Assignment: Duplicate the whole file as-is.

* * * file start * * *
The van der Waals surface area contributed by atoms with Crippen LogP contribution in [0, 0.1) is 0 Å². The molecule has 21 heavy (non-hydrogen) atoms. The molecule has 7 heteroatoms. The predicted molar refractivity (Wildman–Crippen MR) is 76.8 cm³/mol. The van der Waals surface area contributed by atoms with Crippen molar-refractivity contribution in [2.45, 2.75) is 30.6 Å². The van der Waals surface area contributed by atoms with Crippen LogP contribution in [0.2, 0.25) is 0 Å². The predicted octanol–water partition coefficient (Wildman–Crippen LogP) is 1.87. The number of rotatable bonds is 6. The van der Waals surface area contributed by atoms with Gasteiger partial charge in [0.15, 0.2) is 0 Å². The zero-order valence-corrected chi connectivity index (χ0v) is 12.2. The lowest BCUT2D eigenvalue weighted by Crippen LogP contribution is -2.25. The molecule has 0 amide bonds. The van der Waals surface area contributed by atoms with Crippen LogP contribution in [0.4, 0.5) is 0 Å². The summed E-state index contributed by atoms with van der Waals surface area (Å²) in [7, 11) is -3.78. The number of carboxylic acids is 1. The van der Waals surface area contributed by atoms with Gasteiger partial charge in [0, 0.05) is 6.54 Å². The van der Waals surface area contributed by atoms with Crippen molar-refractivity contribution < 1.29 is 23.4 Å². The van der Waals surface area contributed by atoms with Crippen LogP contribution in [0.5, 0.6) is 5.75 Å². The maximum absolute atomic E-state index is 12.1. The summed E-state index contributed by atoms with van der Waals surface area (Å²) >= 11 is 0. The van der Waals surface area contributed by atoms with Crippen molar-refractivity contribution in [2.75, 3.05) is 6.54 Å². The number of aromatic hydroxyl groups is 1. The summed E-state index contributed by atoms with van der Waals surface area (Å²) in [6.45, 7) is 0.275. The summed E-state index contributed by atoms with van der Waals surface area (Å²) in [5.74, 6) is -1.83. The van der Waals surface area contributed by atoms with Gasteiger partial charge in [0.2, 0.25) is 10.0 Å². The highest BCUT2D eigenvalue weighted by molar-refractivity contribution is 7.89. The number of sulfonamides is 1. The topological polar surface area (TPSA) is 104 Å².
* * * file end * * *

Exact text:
The van der Waals surface area contributed by atoms with Crippen LogP contribution in [0, 0.1) is 0 Å². The molecule has 21 heavy (non-hydrogen) atoms. The molecule has 7 heteroatoms. The predicted molar refractivity (Wildman–Crippen MR) is 76.8 cm³/mol. The van der Waals surface area contributed by atoms with Crippen molar-refractivity contribution in [2.45, 2.75) is 30.6 Å². The van der Waals surface area contributed by atoms with Crippen LogP contribution in [0.2, 0.25) is 0 Å². The predicted octanol–water partition coefficient (Wildman–Crippen LogP) is 1.87. The number of rotatable bonds is 6. The van der Waals surface area contributed by atoms with Gasteiger partial charge in [0.15, 0.2) is 0 Å². The zero-order valence-corrected chi connectivity index (χ0v) is 12.2. The lowest BCUT2D eigenvalue weighted by Crippen LogP contribution is -2.25. The molecule has 0 amide bonds. The van der Waals surface area contributed by atoms with Crippen LogP contribution in [0.4, 0.5) is 0 Å². The summed E-state index contributed by atoms with van der Waals surface area (Å²) in [7, 11) is -3.78. The number of carboxylic acids is 1. The van der Waals surface area contributed by atoms with Gasteiger partial charge in [0, 0.05) is 6.54 Å². The van der Waals surface area contributed by atoms with Crippen molar-refractivity contribution < 1.29 is 23.4 Å². The van der Waals surface area contributed by atoms with Crippen LogP contribution in [0.5, 0.6) is 5.75 Å². The maximum absolute atomic E-state index is 12.1. The summed E-state index contributed by atoms with van der Waals surface area (Å²) >= 11 is 0. The van der Waals surface area contributed by atoms with Crippen molar-refractivity contribution in [2.75, 3.05) is 6.54 Å². The number of aromatic hydroxyl groups is 1. The summed E-state index contributed by atoms with van der Waals surface area (Å²) in [6.45, 7) is 0.275. The summed E-state index contributed by atoms with van der Waals surface area (Å²) in [5.74, 6) is -1.83. The van der Waals surface area contributed by atoms with Gasteiger partial charge in [0.2, 0.25) is 10.0 Å². The highest BCUT2D eigenvalue weighted by molar-refractivity contribution is 7.89. The number of sulfonamides is 1. The topological polar surface area (TPSA) is 104 Å².